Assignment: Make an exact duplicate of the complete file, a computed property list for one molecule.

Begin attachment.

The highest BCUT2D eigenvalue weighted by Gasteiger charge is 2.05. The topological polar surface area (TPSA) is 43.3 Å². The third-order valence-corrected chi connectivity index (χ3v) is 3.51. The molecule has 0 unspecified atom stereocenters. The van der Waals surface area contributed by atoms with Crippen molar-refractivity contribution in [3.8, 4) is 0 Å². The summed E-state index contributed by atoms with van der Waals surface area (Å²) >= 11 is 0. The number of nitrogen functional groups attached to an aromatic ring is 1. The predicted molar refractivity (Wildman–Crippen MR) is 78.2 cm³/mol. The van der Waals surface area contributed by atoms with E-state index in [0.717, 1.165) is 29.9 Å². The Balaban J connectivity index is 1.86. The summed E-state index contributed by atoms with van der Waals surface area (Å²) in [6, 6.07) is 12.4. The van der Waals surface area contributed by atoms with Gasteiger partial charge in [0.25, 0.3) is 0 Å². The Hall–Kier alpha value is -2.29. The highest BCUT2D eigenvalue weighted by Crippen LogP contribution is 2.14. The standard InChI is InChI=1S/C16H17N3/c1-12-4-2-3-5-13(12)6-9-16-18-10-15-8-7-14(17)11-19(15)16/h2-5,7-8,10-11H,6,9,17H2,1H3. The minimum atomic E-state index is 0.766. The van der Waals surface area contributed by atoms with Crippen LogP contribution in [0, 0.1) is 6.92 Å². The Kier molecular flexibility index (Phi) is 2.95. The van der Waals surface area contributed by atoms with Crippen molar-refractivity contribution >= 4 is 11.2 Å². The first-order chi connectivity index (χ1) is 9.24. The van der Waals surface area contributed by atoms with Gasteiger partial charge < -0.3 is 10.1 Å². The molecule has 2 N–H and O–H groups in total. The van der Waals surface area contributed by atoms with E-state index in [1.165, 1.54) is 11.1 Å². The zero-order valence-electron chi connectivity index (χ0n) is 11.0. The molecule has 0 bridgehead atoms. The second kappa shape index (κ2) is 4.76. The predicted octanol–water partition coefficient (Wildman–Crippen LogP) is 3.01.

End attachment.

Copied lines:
The highest BCUT2D eigenvalue weighted by Gasteiger charge is 2.05. The topological polar surface area (TPSA) is 43.3 Å². The third-order valence-corrected chi connectivity index (χ3v) is 3.51. The molecule has 0 unspecified atom stereocenters. The van der Waals surface area contributed by atoms with Crippen molar-refractivity contribution in [3.8, 4) is 0 Å². The summed E-state index contributed by atoms with van der Waals surface area (Å²) >= 11 is 0. The number of nitrogen functional groups attached to an aromatic ring is 1. The predicted molar refractivity (Wildman–Crippen MR) is 78.2 cm³/mol. The van der Waals surface area contributed by atoms with E-state index in [0.717, 1.165) is 29.9 Å². The Balaban J connectivity index is 1.86. The summed E-state index contributed by atoms with van der Waals surface area (Å²) in [6, 6.07) is 12.4. The van der Waals surface area contributed by atoms with Gasteiger partial charge in [0.25, 0.3) is 0 Å². The Hall–Kier alpha value is -2.29. The highest BCUT2D eigenvalue weighted by Crippen LogP contribution is 2.14. The standard InChI is InChI=1S/C16H17N3/c1-12-4-2-3-5-13(12)6-9-16-18-10-15-8-7-14(17)11-19(15)16/h2-5,7-8,10-11H,6,9,17H2,1H3. The minimum atomic E-state index is 0.766. The van der Waals surface area contributed by atoms with Crippen LogP contribution in [0, 0.1) is 6.92 Å². The Kier molecular flexibility index (Phi) is 2.95. The van der Waals surface area contributed by atoms with Crippen molar-refractivity contribution >= 4 is 11.2 Å². The first-order chi connectivity index (χ1) is 9.24. The van der Waals surface area contributed by atoms with Gasteiger partial charge < -0.3 is 10.1 Å². The molecule has 2 N–H and O–H groups in total. The van der Waals surface area contributed by atoms with E-state index in [1.165, 1.54) is 11.1 Å². The zero-order valence-electron chi connectivity index (χ0n) is 11.0. The molecule has 0 bridgehead atoms. The second kappa shape index (κ2) is 4.76. The predicted octanol–water partition coefficient (Wildman–Crippen LogP) is 3.01.